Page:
When fondant is good, it’s good. Good fondant gives your cake a perfectly smooth and flawless finish.
If kept air tight, fondant lasts forever, but it starts to dry immediately when exposed to air and can be tricky to work with. Once your fondant is past its prime, there’s really nothing you can do to restore it to its formerly silky smooth state. However, while it will never be perfect, there are a few things you can try to make old, dry fondant workable again.
1. Glycerine. Glycerine is an ingredient in fondant that keeps it pliable and prevents it from drying out too quickly. (For a fascinating, scientific explanation of glycerine’s role in keeping fondant flexible, read this post on Joe Pastry’s blog.) Glycerine is a humectant (a moisture-retaining substance), so the molecules in glycerine bond with and trap water molecules, keeping your fondant moist (Source: Joe Pastry, 2008).
It’s one of those ingredients you can buy in a drug store (as a humectant, glycerine also keeps hair and skin moist) for a fraction of the price of a cake decorating store. If you’re willing to forgo the fancy branding you can get a quart-sized bottle of Essential Depot glycerine (below, left) on Amazon for $13.95; the 2-ounce bottle of Wilton glycerine (below, right) is around $5. At just .43 cents per ounce, the Essential Depot is a much better value than the $2.50 per ounce Wilton glycerine. Just be sure that if you buy glycerine that’s not specifically marketed for cakes it says “Food Grade”.
To use, simply knead a little glycerine in to your fondant. Begin with about a teaspoon per pound of fondant, and work quickly to knead it in. This will buy you some time before your fondant dries out, but not much. Re-roll and apply your fondant.
Glycerine can also be used on fondant that’s been rolled out and applied to a cake but has a dry cracked appearance, sometimes known as “elephant skin”. Gently rub glycerine onto the cracked fondant using the tips of your fingers, taking care not to rub through to the cake.
2. Shortening. Usually known by the brand name Crisco, hydrogenated vegetable oil (shortening) is 100% fat (as opposed to butter, which is about 80% fat). Kneading a small amount in to your fondant can make it smoother and easier to work with. Be very careful: adding too much can make your fondant heavy and stretchy. (If this happens, add additional corn starch or sifted confectioners sugar and knead in until the proper consistency is restored.) Shortening, like glycerine, can also be rubbed onto cracked fondant after the fondant has been applied to the cake to remove the appearance of elephant skin.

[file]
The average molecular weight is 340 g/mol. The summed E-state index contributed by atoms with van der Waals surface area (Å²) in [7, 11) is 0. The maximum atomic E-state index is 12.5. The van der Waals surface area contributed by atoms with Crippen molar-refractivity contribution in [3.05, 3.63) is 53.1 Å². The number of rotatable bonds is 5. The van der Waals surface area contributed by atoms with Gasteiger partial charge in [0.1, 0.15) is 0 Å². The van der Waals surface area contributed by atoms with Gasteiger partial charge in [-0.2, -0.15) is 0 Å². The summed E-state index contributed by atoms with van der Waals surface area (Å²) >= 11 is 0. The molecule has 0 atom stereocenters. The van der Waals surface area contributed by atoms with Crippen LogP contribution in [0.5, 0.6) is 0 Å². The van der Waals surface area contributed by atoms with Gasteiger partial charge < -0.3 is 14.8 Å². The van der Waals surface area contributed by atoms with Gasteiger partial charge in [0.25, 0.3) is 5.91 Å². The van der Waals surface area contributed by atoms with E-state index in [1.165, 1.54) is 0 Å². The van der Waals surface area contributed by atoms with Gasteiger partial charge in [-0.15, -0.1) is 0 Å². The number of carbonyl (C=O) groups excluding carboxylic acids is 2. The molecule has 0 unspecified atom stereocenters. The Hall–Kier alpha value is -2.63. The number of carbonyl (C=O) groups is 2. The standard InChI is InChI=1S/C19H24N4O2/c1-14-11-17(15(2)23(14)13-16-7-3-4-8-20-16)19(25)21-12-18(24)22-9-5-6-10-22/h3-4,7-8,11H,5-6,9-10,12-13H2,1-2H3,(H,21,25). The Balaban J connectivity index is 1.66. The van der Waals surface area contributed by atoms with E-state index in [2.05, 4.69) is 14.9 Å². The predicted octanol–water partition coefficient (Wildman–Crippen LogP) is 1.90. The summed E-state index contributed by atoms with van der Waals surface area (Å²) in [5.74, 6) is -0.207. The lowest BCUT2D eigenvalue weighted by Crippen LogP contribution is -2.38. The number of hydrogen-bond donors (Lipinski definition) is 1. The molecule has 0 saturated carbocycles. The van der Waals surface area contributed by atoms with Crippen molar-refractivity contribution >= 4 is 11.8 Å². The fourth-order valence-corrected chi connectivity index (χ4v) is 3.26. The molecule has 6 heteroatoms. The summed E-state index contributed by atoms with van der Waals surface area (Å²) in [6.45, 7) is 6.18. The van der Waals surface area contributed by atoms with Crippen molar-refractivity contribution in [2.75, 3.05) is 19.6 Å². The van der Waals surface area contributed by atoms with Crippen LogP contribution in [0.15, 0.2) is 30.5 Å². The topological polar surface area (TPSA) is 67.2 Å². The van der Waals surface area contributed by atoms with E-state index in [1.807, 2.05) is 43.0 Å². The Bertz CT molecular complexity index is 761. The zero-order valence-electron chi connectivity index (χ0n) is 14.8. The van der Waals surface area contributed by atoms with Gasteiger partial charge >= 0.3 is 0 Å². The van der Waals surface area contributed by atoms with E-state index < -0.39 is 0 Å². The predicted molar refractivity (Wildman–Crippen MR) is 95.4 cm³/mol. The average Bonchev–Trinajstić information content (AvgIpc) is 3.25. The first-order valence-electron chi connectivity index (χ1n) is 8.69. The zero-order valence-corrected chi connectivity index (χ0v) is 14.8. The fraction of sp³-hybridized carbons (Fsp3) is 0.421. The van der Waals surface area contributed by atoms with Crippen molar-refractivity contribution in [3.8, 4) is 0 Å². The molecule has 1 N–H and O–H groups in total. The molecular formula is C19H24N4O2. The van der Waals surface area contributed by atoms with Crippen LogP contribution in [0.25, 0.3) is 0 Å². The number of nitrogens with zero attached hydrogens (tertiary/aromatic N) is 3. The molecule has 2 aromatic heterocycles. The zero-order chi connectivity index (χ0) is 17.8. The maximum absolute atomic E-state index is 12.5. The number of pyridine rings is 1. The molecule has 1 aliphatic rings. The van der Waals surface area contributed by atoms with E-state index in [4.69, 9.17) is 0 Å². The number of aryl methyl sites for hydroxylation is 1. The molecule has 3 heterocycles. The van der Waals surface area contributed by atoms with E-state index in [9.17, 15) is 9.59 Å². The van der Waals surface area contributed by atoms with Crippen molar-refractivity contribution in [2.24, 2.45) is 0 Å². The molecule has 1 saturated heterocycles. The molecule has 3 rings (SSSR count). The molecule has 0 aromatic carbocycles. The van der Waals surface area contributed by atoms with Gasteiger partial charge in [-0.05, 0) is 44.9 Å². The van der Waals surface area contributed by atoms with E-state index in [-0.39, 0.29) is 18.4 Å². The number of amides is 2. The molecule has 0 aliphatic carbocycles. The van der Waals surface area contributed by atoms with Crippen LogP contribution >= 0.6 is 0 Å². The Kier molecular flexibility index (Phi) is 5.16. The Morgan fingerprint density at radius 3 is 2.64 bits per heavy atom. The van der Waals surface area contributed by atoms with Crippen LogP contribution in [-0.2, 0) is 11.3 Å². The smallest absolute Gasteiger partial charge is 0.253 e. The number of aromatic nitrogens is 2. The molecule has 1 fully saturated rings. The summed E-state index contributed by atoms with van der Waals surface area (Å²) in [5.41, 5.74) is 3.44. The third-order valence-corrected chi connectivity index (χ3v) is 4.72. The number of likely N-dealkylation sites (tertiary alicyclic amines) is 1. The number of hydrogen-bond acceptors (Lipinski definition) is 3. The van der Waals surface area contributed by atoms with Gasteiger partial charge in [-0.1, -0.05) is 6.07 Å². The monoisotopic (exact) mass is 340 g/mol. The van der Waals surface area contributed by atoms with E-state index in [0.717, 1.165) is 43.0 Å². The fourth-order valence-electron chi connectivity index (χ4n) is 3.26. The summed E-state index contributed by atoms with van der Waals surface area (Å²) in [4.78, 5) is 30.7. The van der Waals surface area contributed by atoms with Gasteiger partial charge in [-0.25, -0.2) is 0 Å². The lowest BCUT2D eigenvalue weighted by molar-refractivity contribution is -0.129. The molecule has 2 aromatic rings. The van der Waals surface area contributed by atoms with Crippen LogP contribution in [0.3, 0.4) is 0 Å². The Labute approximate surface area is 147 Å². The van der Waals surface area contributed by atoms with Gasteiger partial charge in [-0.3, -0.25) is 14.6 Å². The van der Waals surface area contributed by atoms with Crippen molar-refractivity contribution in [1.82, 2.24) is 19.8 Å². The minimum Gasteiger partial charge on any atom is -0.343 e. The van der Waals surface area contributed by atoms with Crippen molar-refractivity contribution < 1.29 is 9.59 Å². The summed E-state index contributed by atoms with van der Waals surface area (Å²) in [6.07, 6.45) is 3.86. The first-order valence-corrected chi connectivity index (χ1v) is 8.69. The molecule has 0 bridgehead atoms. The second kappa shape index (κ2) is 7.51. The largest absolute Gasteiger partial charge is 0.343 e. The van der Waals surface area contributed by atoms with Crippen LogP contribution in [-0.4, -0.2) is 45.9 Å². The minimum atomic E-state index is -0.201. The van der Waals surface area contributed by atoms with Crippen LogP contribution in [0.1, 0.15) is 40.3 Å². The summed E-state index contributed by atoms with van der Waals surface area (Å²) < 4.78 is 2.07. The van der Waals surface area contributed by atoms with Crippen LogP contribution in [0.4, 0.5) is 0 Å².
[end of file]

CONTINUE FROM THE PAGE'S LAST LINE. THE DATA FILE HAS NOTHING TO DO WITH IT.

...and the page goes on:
3. Food Processor. The food processor method works especially well for smaller pieces of fondant. Simply place a small amount of fondant into the bowl of your food processor and pulse. The blades of the food processor with heat and soften your fondant, making it easier to work with. (This is also a good method for coloring fondant: Just add your food coloring along with your fondant to the bowl of your food processor and pulse.) The food processor will most likely break your fondant up into small balls which can then be easily gathered and kneaded together. Be sure not to put rock hard pieces in the food processor. (I learned the hard way that this can cause irreparable damage to your food processor.)
4. Microwave. The microwave is the absolute last resort. If your fondant has become so dry that kneading becomes virtually impossible, 30 seconds or so in the microwave will heat it enough to make it kneadable again. (Do test your microwave first using 10 second intervals.) However, this is a one shot deal. You have to work quickly to roll out your fondant and cover the cake, for once microwaved and the fondant cools down, your fondant will become even drier–almost crumbly–and cannot be used again.